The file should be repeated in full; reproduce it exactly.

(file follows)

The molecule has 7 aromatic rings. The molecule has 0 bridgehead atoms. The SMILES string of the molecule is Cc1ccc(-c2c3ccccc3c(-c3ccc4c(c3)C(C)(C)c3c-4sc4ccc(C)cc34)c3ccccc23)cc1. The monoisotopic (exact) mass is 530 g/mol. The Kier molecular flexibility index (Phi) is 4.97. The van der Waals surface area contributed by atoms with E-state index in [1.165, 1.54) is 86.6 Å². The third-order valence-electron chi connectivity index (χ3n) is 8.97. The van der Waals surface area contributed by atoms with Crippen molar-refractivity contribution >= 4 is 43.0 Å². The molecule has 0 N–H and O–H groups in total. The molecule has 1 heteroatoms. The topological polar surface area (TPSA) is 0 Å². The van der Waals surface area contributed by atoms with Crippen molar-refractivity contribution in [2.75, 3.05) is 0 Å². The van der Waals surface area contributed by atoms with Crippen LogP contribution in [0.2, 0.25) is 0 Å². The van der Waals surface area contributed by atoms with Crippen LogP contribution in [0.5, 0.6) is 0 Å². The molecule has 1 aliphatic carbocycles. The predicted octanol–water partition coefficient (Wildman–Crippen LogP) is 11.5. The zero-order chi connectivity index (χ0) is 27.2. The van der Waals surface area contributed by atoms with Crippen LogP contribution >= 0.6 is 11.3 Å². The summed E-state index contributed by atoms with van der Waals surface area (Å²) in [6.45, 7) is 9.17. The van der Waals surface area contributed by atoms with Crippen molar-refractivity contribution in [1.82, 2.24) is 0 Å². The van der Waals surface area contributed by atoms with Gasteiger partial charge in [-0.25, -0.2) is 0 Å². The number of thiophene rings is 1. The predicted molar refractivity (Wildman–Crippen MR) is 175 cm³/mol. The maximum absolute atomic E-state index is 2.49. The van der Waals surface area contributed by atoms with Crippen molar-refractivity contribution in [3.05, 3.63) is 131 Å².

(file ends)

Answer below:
The molecule has 7 aromatic rings. The molecule has 0 bridgehead atoms. The SMILES string of the molecule is Cc1ccc(-c2c3ccccc3c(-c3ccc4c(c3)C(C)(C)c3c-4sc4ccc(C)cc34)c3ccccc23)cc1. The monoisotopic (exact) mass is 530 g/mol. The Kier molecular flexibility index (Phi) is 4.97. The van der Waals surface area contributed by atoms with E-state index in [1.165, 1.54) is 86.6 Å². The third-order valence-electron chi connectivity index (χ3n) is 8.97. The van der Waals surface area contributed by atoms with Crippen molar-refractivity contribution >= 4 is 43.0 Å². The molecule has 0 N–H and O–H groups in total. The molecule has 1 heteroatoms. The topological polar surface area (TPSA) is 0 Å². The van der Waals surface area contributed by atoms with Crippen molar-refractivity contribution in [2.75, 3.05) is 0 Å². The van der Waals surface area contributed by atoms with Crippen LogP contribution in [0.2, 0.25) is 0 Å². The van der Waals surface area contributed by atoms with Crippen LogP contribution in [0.5, 0.6) is 0 Å². The molecule has 1 aliphatic carbocycles. The predicted octanol–water partition coefficient (Wildman–Crippen LogP) is 11.5. The zero-order chi connectivity index (χ0) is 27.2. The van der Waals surface area contributed by atoms with Crippen LogP contribution >= 0.6 is 11.3 Å². The summed E-state index contributed by atoms with van der Waals surface area (Å²) in [6.45, 7) is 9.17. The van der Waals surface area contributed by atoms with Crippen molar-refractivity contribution in [1.82, 2.24) is 0 Å². The van der Waals surface area contributed by atoms with Gasteiger partial charge in [-0.25, -0.2) is 0 Å². The number of thiophene rings is 1. The predicted molar refractivity (Wildman–Crippen MR) is 175 cm³/mol. The maximum absolute atomic E-state index is 2.49. The van der Waals surface area contributed by atoms with Crippen molar-refractivity contribution in [3.05, 3.63) is 131 Å².